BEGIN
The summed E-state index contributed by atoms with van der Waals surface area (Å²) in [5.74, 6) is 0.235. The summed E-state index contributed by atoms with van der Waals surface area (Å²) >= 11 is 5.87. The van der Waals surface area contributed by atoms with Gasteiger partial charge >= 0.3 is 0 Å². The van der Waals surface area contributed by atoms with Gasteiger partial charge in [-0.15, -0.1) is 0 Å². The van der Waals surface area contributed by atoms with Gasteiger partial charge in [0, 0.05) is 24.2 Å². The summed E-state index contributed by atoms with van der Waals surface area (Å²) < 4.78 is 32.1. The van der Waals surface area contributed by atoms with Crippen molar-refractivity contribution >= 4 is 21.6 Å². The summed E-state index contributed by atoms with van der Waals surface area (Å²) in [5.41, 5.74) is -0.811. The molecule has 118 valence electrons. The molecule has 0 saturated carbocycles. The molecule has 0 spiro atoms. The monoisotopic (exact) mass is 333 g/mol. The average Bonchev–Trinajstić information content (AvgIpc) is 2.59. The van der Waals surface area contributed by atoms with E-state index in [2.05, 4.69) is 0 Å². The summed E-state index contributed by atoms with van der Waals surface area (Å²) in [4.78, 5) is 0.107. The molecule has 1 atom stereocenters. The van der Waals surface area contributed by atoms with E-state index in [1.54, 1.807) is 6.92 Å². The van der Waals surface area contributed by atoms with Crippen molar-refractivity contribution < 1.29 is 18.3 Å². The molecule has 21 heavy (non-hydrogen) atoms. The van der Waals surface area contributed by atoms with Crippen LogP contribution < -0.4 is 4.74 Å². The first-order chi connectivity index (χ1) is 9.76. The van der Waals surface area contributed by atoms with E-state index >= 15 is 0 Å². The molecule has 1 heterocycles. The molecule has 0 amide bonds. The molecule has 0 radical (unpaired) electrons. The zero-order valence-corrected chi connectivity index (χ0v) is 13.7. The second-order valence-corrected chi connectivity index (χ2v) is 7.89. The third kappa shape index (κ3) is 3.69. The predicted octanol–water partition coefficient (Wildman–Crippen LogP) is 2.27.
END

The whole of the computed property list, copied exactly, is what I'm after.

The summed E-state index contributed by atoms with van der Waals surface area (Å²) in [5.74, 6) is 0.235. The summed E-state index contributed by atoms with van der Waals surface area (Å²) >= 11 is 5.87. The van der Waals surface area contributed by atoms with Gasteiger partial charge >= 0.3 is 0 Å². The van der Waals surface area contributed by atoms with Gasteiger partial charge in [-0.15, -0.1) is 0 Å². The van der Waals surface area contributed by atoms with Gasteiger partial charge in [0, 0.05) is 24.2 Å². The summed E-state index contributed by atoms with van der Waals surface area (Å²) < 4.78 is 32.1. The van der Waals surface area contributed by atoms with Crippen molar-refractivity contribution >= 4 is 21.6 Å². The summed E-state index contributed by atoms with van der Waals surface area (Å²) in [5.41, 5.74) is -0.811. The molecule has 118 valence electrons. The molecule has 0 saturated carbocycles. The molecule has 0 spiro atoms. The monoisotopic (exact) mass is 333 g/mol. The average Bonchev–Trinajstić information content (AvgIpc) is 2.59. The van der Waals surface area contributed by atoms with E-state index in [2.05, 4.69) is 0 Å². The summed E-state index contributed by atoms with van der Waals surface area (Å²) in [4.78, 5) is 0.107. The molecule has 1 atom stereocenters. The van der Waals surface area contributed by atoms with E-state index in [1.54, 1.807) is 6.92 Å². The van der Waals surface area contributed by atoms with Crippen molar-refractivity contribution < 1.29 is 18.3 Å². The molecule has 21 heavy (non-hydrogen) atoms. The van der Waals surface area contributed by atoms with Crippen LogP contribution < -0.4 is 4.74 Å². The first-order chi connectivity index (χ1) is 9.76. The van der Waals surface area contributed by atoms with E-state index >= 15 is 0 Å². The molecule has 1 heterocycles. The molecule has 0 amide bonds. The molecule has 0 radical (unpaired) electrons. The zero-order valence-corrected chi connectivity index (χ0v) is 13.7. The second-order valence-corrected chi connectivity index (χ2v) is 7.89. The third kappa shape index (κ3) is 3.69. The predicted octanol–water partition coefficient (Wildman–Crippen LogP) is 2.27.